Wet April topples records, adds to record flooding
NOAA has run the numbers for April and in addition to historic flooding, a record-breaking tornado outbreak and huge wildfires, the month ended as the 10th wettest since national record-keeping began in 1895.
The average temperature across the Lower 48 states was 52.9 degrees, about 0.9 degrees above the 20th century average. Precipitation in April was 0.7 inches above the norm.
The heaviest rain fell in the Mississippi and Ohio valleys (map above; click to enlarge). The Ohio Valley region saw its wettest April on record. It was the second-wettest in the Northeast. West Virginia and Pennsylvania had their wettest Aprils since 1895. Kentucky saw an astonishing 11.88 inches of rain in April, obliterating the previous record for the month - just 7.61 inches in 1972. It was three times the long-term average for April in Kentucky.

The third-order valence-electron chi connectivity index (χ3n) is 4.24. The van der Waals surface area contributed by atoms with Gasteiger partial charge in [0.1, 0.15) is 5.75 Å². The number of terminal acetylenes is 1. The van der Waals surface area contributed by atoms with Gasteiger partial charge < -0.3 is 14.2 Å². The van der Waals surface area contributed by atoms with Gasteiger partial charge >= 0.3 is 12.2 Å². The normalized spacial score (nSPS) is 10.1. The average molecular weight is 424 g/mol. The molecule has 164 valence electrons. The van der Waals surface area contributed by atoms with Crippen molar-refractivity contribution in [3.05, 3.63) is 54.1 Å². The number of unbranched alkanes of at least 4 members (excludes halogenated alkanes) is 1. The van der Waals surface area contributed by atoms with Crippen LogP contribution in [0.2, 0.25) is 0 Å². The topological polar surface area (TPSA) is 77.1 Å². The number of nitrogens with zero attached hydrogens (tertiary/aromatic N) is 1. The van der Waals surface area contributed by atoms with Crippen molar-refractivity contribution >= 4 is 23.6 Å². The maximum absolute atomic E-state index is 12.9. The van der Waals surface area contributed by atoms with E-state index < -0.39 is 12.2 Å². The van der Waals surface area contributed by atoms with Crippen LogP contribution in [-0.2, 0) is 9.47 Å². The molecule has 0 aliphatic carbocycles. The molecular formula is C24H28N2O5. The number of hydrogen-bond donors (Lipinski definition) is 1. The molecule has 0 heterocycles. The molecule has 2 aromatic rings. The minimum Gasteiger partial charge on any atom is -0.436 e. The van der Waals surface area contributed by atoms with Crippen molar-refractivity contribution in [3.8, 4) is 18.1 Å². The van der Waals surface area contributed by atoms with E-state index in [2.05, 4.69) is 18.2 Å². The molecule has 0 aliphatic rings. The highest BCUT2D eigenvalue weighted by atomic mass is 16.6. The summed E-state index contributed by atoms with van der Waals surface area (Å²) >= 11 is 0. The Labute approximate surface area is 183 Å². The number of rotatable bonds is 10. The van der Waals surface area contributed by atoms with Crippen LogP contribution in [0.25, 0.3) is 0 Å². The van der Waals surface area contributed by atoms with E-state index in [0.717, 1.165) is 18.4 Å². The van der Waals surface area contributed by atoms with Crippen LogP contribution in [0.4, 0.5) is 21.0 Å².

The soaking suffered by the middle of the country is in stark contrast with the terrible drought in the Southern Plains. Texas saw its fifth-driest April on record. Ninety-four percent of the state is in Severe Drought or worse. Wildfires in April burned across 1.79 million acres of the nation, and Texas alone has seen 2.2 million acres charred since January.
Mid-Atlantic states enjoyed unusual warmth in April. Delaware saw its warmest on record; Virginia had its fourth-warmest; West Virginia its eighth warmest. Marylanders recorded their 10th warmest April on record.
The Northwest was unusually cool, with Washington state recording its second-coolest April on record - 5 degrees below the norm.